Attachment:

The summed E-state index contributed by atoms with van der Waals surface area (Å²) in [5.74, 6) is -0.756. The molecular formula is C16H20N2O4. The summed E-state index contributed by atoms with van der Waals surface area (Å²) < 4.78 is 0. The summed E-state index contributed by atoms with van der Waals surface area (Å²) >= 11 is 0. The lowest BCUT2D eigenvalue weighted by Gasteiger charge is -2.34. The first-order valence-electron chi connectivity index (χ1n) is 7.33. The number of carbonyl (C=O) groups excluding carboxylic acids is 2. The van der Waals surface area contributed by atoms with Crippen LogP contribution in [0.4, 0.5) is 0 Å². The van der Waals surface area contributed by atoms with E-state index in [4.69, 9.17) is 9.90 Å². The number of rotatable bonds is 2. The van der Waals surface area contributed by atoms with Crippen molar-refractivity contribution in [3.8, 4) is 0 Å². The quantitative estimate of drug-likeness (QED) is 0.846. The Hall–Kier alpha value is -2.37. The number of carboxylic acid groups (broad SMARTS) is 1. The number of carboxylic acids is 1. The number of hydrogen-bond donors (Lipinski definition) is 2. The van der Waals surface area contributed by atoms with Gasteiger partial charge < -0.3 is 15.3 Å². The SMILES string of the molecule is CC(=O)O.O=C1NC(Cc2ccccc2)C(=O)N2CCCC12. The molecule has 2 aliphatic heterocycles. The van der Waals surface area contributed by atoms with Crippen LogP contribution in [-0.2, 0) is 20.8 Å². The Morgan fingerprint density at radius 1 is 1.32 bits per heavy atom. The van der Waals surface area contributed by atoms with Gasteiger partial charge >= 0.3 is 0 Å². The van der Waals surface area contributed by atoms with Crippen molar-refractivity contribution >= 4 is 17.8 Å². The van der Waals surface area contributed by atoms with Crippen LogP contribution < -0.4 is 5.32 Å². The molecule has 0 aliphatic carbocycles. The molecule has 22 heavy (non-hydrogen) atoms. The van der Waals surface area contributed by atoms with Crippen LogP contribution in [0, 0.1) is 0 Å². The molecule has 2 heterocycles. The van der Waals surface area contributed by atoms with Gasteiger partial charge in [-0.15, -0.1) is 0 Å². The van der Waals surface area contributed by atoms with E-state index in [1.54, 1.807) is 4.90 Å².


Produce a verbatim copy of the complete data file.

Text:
The summed E-state index contributed by atoms with van der Waals surface area (Å²) in [5.74, 6) is -0.756. The molecular formula is C16H20N2O4. The summed E-state index contributed by atoms with van der Waals surface area (Å²) < 4.78 is 0. The summed E-state index contributed by atoms with van der Waals surface area (Å²) >= 11 is 0. The lowest BCUT2D eigenvalue weighted by Gasteiger charge is -2.34. The first-order valence-electron chi connectivity index (χ1n) is 7.33. The number of carbonyl (C=O) groups excluding carboxylic acids is 2. The van der Waals surface area contributed by atoms with Crippen LogP contribution in [0.4, 0.5) is 0 Å². The van der Waals surface area contributed by atoms with E-state index in [4.69, 9.17) is 9.90 Å². The number of rotatable bonds is 2. The van der Waals surface area contributed by atoms with Crippen molar-refractivity contribution in [3.8, 4) is 0 Å². The quantitative estimate of drug-likeness (QED) is 0.846. The Hall–Kier alpha value is -2.37. The number of carboxylic acid groups (broad SMARTS) is 1. The number of carboxylic acids is 1. The number of hydrogen-bond donors (Lipinski definition) is 2. The van der Waals surface area contributed by atoms with Gasteiger partial charge < -0.3 is 15.3 Å². The SMILES string of the molecule is CC(=O)O.O=C1NC(Cc2ccccc2)C(=O)N2CCCC12. The molecule has 2 aliphatic heterocycles. The van der Waals surface area contributed by atoms with Crippen LogP contribution in [-0.2, 0) is 20.8 Å². The Morgan fingerprint density at radius 1 is 1.32 bits per heavy atom. The van der Waals surface area contributed by atoms with Gasteiger partial charge >= 0.3 is 0 Å². The van der Waals surface area contributed by atoms with Crippen molar-refractivity contribution >= 4 is 17.8 Å². The van der Waals surface area contributed by atoms with Crippen LogP contribution < -0.4 is 5.32 Å². The molecule has 0 aliphatic carbocycles. The molecule has 22 heavy (non-hydrogen) atoms. The van der Waals surface area contributed by atoms with Crippen LogP contribution in [0, 0.1) is 0 Å². The molecule has 2 heterocycles. The van der Waals surface area contributed by atoms with Gasteiger partial charge in [-0.15, -0.1) is 0 Å². The van der Waals surface area contributed by atoms with E-state index in [1.54, 1.807) is 4.90 Å².